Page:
Dissolving Sediment Chemically
You can by a chemical descaler from A.O. Smith called Mag-Erad. It can only be used when the gas is off and their is no water inside the gas water heater. The instructions may say to leave the gas on while using the product. Don’t or you’ll damage the flue. You can use the product for electric water heaters no problem, just empty the water heater first. You should have a licensed plumber install a curved dip tube and flush te water heater.
The Curved Dip Tube Flush Method Of Removing Sediment
Most water heaters come equipped with a straight dip tube as the standard. Water enters through the cold water inlet and down the dip tube to the bottom of the water heater. The force of the water cleans the small section at the bottom of the water heater only, but leaves the rest of the water heater’s dome-shaped bottom covered in sediment. Draining the water heater with the drain valve will only remove a small amount of sediment that’s near the drain valve itself.
Installing a curved dip tube makes the water swirl around the dome-shaped bottom of the water heater. Swirling water full of sediment can now be forced out the drain valve with a five minute full force flushing.
Installing a curved dip tube begins with shutting off the incoming water to your house and then remove the cold water nipple on the right side of the water heater. Insert a pair of plastic handled pliers in the cold water inlet and unscrew the original dip tube. Use the pliers to pull the dip tube up and out of the water heater. Remove any rust preventing you from doing this. Mark the direction of the curve in the new curved dip tube at the top of it with a marker. Wrap the nipple with teflon tape eight times on its threads and insert the new curved dip tube in the opening with the marked side pointing along side the wall but going the long way around the bottom of the water heater towards the drain valve.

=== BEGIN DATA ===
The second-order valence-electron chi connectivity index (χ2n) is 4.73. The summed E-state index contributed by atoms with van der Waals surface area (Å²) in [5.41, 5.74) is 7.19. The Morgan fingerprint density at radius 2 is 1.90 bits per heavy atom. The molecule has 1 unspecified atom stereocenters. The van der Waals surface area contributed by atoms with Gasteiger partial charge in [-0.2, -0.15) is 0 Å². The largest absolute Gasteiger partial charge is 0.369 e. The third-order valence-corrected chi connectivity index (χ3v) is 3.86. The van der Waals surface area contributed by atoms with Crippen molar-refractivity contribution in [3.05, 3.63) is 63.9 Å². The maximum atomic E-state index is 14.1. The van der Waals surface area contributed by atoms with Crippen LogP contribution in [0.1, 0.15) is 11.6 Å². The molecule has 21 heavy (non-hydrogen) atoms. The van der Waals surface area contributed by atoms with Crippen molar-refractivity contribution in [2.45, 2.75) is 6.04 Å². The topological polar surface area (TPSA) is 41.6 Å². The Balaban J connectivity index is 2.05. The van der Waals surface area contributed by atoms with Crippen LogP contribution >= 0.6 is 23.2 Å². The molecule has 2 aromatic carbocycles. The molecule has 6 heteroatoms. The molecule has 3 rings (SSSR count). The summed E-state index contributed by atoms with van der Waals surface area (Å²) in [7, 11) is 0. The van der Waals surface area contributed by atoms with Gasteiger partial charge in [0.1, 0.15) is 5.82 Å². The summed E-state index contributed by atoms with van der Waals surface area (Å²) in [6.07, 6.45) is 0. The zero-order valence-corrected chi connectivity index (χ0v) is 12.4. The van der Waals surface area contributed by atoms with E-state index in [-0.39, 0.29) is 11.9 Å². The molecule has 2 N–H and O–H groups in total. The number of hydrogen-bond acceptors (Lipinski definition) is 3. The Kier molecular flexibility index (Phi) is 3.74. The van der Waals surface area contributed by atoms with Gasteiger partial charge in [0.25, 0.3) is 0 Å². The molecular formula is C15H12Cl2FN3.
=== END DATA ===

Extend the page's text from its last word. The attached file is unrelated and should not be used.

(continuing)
Have a plumber install a 3/4 inch ball valve for a drain valve. It rinses with a larger opening compared with a plastic drain valve.
Removing Sediment In Commercial Water Heaters
If you hear a lot of noise coming from your commercial water heater or smell a foul odor, then you may need to remove the sediment building up inside.
Removing sediment in a commercial gas water heater will save 5% on energy bills, but doesn’t save much in an commercial electric water heater.
If you have a commercial water heater, turn off the gas or electricity and turn the water to the cold line off as well as any recirculating system needs to be turned off. Next, open the T&P valve to relieve pressure off the lines and allow draining of the water through the drain valve. Attach a water hose to the drain valve to allow water to drain out. If nothing comes out, then sediment is blocking the drain line. Remove the drain valve and break up the sediment with a screwdriver. Remove any rust there too. Beneath the open drain valve port is where a drain pan should be put. Continue to flush as much sediment as possible. If you want to remove all the sediment, hire a plumber to do so.